With shiny new tools to analyze patterns, we take a look at why print trends move slowly, and reveal which brands are winning the print game right now.
A third of men’s and women’s apparel, and nearly 60% of kidswear, is patterned. It’s a big business that needs its own kind of analysis.
That’s why we’ve made an update to our software that incorporates some seriously snazzy pattern tools.
To do that we took an entirely new approach, fusing two types of AI, which you can read more about here, if that’s your jam.
But let’s get straight to the good stuff – the insights you can get in a few swift clicks!
What’s in stock?
We can immediately see that in womenswear, florals are the leader of the pattern pack. It’s interesting to note how few camouflage items there are online given how widely they’ve been referenced in editorial.
The mix hasn’t changed much from this time last year, with the 16% emphasis on stripes staying put and the current 15% of graphic prints having grown by one percent. The emphasis on animal print has shrunk by one per cent and checks have grown by the same amount.
The biggest growth in any print category is florals, with last year’s 21% weighting on floral up to 25% this year. Winter florals are currently leading retailer content.
Does patterned apparel sell faster online than the plain stuff?
There’s a theory that bright, punchy stuff sells better online because it stands out more. But if that were the case, the same would apply in store too and we’d all be dressed in layer upon layer of prints.
In reality, consumers’ relationship with products is a great deal more complex, and the speed at which stuff sells out is reliant on how much of it there was to buy in the first place.
Print has limitations on this front: whether due to the long lead times around manufacture, or being tied to selecting from what’s already available on the market if you’re outsourcing.
Print does sell fast, but…
Across the board, in key mass and luxury categories, plain garments take longer to sell out. But they also stay full price for longer than printed garments.
For example, in luxury, printed dresses sell out on average 8 days faster than non-printed dresses but tend to be discounted one day earlier. That shows that merchandisers give printed products a shorter lifecycle.
There’s one exception right now. Printed outerwear on the mass market. It’s selling out faster than plain outerwear and is discounted after the same number of days on the market on average (57 days).
Analyzing patterns: mass market printed outerwear is selling faster than plain outerwear.
How quickly do pattern trends change?
It’s interesting to uncover how little print trends shift. Right now it feels like there’s a real push for slogan and graphic tees.
But when you look at market data, you see the emphasis on graphic prints has only shifted 1% in women’s luxury since 2013, and remained the same – representing 5% of the printed market – in women’s mass.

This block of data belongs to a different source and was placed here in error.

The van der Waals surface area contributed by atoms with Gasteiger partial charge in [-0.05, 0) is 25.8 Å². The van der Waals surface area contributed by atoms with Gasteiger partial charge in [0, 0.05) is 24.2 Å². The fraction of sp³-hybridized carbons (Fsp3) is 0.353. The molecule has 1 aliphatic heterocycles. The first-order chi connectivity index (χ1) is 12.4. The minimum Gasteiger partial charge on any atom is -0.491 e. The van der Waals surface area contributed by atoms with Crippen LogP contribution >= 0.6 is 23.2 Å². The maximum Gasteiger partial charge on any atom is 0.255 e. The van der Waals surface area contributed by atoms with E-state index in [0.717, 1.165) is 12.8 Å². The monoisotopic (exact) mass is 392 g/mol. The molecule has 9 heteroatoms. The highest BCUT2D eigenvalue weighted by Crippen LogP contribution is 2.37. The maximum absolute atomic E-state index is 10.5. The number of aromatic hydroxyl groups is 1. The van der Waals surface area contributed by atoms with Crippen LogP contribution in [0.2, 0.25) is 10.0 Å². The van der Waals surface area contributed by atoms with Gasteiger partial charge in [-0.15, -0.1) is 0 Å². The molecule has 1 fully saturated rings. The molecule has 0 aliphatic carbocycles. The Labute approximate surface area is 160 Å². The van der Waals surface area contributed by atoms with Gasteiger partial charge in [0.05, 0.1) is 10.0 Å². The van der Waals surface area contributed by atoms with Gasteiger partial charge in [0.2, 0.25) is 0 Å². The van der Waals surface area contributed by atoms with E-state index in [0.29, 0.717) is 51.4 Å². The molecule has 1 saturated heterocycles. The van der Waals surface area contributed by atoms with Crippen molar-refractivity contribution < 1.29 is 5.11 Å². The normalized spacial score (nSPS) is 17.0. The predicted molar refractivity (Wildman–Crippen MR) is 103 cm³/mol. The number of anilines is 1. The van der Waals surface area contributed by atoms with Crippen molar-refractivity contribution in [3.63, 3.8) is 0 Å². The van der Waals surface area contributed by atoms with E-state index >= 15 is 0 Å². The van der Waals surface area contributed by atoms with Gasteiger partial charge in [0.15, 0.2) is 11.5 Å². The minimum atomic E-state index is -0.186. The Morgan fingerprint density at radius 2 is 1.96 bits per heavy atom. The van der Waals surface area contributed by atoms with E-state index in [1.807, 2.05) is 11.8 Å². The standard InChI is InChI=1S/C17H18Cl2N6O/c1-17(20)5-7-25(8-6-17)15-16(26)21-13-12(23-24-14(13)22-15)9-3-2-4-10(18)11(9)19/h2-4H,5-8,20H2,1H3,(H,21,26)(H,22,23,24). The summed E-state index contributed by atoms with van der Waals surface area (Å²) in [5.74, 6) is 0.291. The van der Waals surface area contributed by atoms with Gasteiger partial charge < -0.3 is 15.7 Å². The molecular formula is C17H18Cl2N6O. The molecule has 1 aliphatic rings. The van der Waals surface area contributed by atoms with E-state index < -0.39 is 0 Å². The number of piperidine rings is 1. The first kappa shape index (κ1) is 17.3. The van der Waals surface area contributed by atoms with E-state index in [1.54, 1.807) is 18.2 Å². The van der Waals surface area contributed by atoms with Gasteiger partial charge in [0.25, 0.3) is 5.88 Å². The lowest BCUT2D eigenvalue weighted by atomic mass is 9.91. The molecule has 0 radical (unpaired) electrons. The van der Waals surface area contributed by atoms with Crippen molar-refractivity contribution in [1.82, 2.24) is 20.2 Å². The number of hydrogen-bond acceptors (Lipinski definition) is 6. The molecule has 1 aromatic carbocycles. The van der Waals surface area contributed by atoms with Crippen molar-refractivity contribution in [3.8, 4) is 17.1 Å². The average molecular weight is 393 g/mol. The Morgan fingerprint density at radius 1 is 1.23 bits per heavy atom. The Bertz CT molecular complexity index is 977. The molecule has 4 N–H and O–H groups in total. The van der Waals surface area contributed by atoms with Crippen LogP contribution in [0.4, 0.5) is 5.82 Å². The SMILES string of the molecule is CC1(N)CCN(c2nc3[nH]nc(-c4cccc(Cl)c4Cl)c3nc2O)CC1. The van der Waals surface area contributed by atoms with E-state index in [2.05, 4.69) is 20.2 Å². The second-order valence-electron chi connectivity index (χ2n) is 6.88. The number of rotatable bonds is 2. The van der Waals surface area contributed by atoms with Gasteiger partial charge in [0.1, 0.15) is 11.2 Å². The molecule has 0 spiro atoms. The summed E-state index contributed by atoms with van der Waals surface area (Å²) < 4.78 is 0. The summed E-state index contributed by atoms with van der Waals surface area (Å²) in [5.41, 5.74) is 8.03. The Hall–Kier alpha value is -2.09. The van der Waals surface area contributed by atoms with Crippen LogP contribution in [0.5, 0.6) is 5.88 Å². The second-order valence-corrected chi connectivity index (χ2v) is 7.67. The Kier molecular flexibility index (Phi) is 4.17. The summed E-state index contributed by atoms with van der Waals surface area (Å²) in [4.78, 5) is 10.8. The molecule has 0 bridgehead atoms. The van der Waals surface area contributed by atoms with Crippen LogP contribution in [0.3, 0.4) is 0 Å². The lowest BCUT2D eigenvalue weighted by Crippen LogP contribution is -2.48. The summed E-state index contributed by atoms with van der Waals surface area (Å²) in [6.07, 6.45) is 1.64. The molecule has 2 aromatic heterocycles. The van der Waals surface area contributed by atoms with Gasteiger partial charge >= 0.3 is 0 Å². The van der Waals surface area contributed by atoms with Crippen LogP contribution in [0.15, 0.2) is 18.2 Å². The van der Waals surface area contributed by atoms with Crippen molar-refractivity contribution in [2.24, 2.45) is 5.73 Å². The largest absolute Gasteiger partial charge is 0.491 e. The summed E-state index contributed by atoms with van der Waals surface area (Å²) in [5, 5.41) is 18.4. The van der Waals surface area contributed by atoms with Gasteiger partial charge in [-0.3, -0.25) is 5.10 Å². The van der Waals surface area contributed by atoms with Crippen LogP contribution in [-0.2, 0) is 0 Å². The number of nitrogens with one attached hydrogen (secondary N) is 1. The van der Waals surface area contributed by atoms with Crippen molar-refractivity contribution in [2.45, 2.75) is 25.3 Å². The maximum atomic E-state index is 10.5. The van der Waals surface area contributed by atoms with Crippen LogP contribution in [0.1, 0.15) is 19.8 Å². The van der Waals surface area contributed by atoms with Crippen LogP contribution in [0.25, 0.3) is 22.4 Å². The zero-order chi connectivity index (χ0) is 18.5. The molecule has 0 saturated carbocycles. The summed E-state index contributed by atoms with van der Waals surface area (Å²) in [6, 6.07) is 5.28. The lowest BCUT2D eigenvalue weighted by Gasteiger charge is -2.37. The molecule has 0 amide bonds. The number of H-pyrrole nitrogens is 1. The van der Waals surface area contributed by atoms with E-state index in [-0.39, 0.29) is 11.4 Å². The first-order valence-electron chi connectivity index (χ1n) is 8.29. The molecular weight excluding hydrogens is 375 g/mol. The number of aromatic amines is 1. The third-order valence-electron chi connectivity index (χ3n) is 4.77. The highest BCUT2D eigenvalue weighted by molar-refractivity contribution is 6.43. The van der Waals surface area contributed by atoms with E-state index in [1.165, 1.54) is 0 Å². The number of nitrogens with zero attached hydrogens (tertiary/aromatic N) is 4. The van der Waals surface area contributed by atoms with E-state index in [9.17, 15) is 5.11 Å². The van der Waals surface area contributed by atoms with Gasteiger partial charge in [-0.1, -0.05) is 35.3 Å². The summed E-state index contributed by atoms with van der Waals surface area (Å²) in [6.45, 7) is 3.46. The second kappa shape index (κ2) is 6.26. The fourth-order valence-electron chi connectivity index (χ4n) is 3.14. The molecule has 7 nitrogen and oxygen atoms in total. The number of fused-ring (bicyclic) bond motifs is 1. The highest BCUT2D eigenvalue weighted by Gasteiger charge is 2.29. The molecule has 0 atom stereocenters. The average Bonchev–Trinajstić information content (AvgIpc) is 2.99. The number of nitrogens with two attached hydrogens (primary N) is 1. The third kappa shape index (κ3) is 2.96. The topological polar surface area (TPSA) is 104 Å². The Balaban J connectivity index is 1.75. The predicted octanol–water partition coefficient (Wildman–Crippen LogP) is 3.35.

Another key print is the Fall 2017 trend for wide or oversized checks that emerged on the runway back in February:
When we look at how runway print trends are reflected in retail the following season, we can see the impact isn’t dramatic.
Data can help that, giving accurate insights for that risky long range planning–understanding how prints have performed in the past to gauge timing and quantities, tracking the uptake on developing print trends–as well as helping buyers work close to season by identify what’s connecting with consumers in their market.
The way pattern trends are merchandised
Content keeps retail feeling full of new print trends. It’s interesting to look at the types of prints that retailers are buying into, versus the ones they’re talking about in their email newsletters. While florals arrived into stores in highest numbers for fall, it’s check prints that retailers are talking about most.
Having a bit of freedom with storytelling and styling is great. This only becomes a problem when content shapes demand that outstrips supply. Carefully watching this balance is key.
The best-selling print brands
Brands have a great print strategy, which ensures longevity beyond a seasonal story. Some brands in particular are known for their emphasis on prints.
Gucci is leading right now – it has the highest number of full price sell outs for its printed wares, which make up 50% of its assortment. Missoni, in second has 72% of its assortment printed and MSGM has 53%. These are well above the luxury industry average of 33%.
What’s interesting here is that each brand has a very different approach to its print mix, in the same season. These brands aren’t connecting with shoppers because they bought into the biggest print trends of the season – it’s because they have a print DNA unique to their brand.
Write your own pattern DNA
These brands also have three primary print focuses, where the majority of their patterned assortment lies. What’s your print DNA and top three pattern categories?
To define that, you’ll need to assess what’s happening in print in your market, category and price point. Is this season working brilliantly on outerwear, while bottoms tank? Is stripe the only print your competitor stocks at its entry price point?
Next, find out from historic data how your customers respond to print. That will help you plan an over-arching strategy and also outline opportunities for trend, giving you a greater flexibility to buy prints close-to-season.
Patterned apparel is a different ballgame, but you can de-risk it with data. Especially when using software made just for that job!